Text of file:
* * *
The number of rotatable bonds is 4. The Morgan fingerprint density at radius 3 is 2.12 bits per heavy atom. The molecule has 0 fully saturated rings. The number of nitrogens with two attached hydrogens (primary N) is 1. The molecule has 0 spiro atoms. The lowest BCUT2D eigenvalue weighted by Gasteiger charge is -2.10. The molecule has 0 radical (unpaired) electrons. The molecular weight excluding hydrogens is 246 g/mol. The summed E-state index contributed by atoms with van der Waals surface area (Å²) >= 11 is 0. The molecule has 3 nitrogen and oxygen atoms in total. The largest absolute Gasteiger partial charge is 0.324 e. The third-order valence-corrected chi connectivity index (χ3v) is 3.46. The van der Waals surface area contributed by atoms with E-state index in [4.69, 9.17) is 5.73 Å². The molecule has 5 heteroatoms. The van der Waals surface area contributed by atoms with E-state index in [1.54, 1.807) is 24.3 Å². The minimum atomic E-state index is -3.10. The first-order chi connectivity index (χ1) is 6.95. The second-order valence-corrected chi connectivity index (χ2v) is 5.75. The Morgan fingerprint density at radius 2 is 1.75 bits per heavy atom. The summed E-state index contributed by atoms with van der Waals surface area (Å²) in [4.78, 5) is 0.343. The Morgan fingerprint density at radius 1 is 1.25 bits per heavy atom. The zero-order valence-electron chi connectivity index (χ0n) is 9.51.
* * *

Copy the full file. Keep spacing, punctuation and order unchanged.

The number of rotatable bonds is 4. The Morgan fingerprint density at radius 3 is 2.12 bits per heavy atom. The molecule has 0 fully saturated rings. The number of nitrogens with two attached hydrogens (primary N) is 1. The molecule has 0 spiro atoms. The lowest BCUT2D eigenvalue weighted by Gasteiger charge is -2.10. The molecule has 0 radical (unpaired) electrons. The molecular weight excluding hydrogens is 246 g/mol. The summed E-state index contributed by atoms with van der Waals surface area (Å²) >= 11 is 0. The molecule has 3 nitrogen and oxygen atoms in total. The largest absolute Gasteiger partial charge is 0.324 e. The third-order valence-corrected chi connectivity index (χ3v) is 3.46. The van der Waals surface area contributed by atoms with E-state index in [4.69, 9.17) is 5.73 Å². The molecule has 5 heteroatoms. The van der Waals surface area contributed by atoms with E-state index in [1.54, 1.807) is 24.3 Å². The minimum atomic E-state index is -3.10. The first-order chi connectivity index (χ1) is 6.95. The second-order valence-corrected chi connectivity index (χ2v) is 5.75. The Morgan fingerprint density at radius 2 is 1.75 bits per heavy atom. The summed E-state index contributed by atoms with van der Waals surface area (Å²) in [4.78, 5) is 0.343. The Morgan fingerprint density at radius 1 is 1.25 bits per heavy atom. The zero-order valence-electron chi connectivity index (χ0n) is 9.51.